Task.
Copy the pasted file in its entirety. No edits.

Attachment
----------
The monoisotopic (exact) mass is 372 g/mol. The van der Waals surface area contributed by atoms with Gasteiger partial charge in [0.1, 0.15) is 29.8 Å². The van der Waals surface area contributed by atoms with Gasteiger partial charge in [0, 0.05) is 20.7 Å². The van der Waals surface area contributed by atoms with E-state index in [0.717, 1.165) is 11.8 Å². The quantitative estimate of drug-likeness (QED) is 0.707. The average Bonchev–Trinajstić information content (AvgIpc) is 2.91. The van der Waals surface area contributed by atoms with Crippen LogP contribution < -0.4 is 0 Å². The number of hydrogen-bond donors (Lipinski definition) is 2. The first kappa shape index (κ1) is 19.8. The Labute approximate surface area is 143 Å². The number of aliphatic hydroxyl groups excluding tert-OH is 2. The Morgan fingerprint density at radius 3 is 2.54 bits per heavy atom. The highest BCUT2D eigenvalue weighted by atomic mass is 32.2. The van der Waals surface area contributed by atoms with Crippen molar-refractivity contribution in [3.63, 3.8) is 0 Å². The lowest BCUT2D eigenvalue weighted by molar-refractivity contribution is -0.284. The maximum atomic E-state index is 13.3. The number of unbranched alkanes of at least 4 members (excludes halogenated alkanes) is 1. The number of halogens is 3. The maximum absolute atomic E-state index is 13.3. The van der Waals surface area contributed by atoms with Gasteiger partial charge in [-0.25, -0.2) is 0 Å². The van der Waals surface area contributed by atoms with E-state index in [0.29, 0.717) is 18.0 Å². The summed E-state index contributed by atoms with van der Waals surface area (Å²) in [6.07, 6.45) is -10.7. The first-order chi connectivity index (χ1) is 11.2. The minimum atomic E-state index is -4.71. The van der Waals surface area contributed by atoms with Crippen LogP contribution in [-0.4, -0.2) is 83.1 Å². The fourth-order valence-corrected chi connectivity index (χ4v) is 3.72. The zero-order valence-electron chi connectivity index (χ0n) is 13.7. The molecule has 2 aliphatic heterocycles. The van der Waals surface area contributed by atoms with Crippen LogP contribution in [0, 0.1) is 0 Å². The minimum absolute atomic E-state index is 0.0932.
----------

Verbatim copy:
The monoisotopic (exact) mass is 372 g/mol. The van der Waals surface area contributed by atoms with Gasteiger partial charge in [0.1, 0.15) is 29.8 Å². The van der Waals surface area contributed by atoms with Gasteiger partial charge in [0, 0.05) is 20.7 Å². The van der Waals surface area contributed by atoms with E-state index in [0.717, 1.165) is 11.8 Å². The quantitative estimate of drug-likeness (QED) is 0.707. The average Bonchev–Trinajstić information content (AvgIpc) is 2.91. The van der Waals surface area contributed by atoms with Crippen LogP contribution < -0.4 is 0 Å². The number of hydrogen-bond donors (Lipinski definition) is 2. The first kappa shape index (κ1) is 19.8. The Labute approximate surface area is 143 Å². The number of aliphatic hydroxyl groups excluding tert-OH is 2. The Morgan fingerprint density at radius 3 is 2.54 bits per heavy atom. The highest BCUT2D eigenvalue weighted by atomic mass is 32.2. The van der Waals surface area contributed by atoms with Crippen molar-refractivity contribution in [3.63, 3.8) is 0 Å². The lowest BCUT2D eigenvalue weighted by molar-refractivity contribution is -0.284. The maximum atomic E-state index is 13.3. The number of unbranched alkanes of at least 4 members (excludes halogenated alkanes) is 1. The number of halogens is 3. The maximum absolute atomic E-state index is 13.3. The van der Waals surface area contributed by atoms with Gasteiger partial charge in [-0.25, -0.2) is 0 Å². The van der Waals surface area contributed by atoms with E-state index in [0.29, 0.717) is 18.0 Å². The summed E-state index contributed by atoms with van der Waals surface area (Å²) in [6.07, 6.45) is -10.7. The first-order chi connectivity index (χ1) is 11.2. The minimum atomic E-state index is -4.71. The van der Waals surface area contributed by atoms with Crippen LogP contribution in [-0.4, -0.2) is 83.1 Å². The fourth-order valence-corrected chi connectivity index (χ4v) is 3.72. The zero-order valence-electron chi connectivity index (χ0n) is 13.7. The molecule has 2 aliphatic heterocycles. The van der Waals surface area contributed by atoms with Crippen LogP contribution in [0, 0.1) is 0 Å². The minimum absolute atomic E-state index is 0.0932.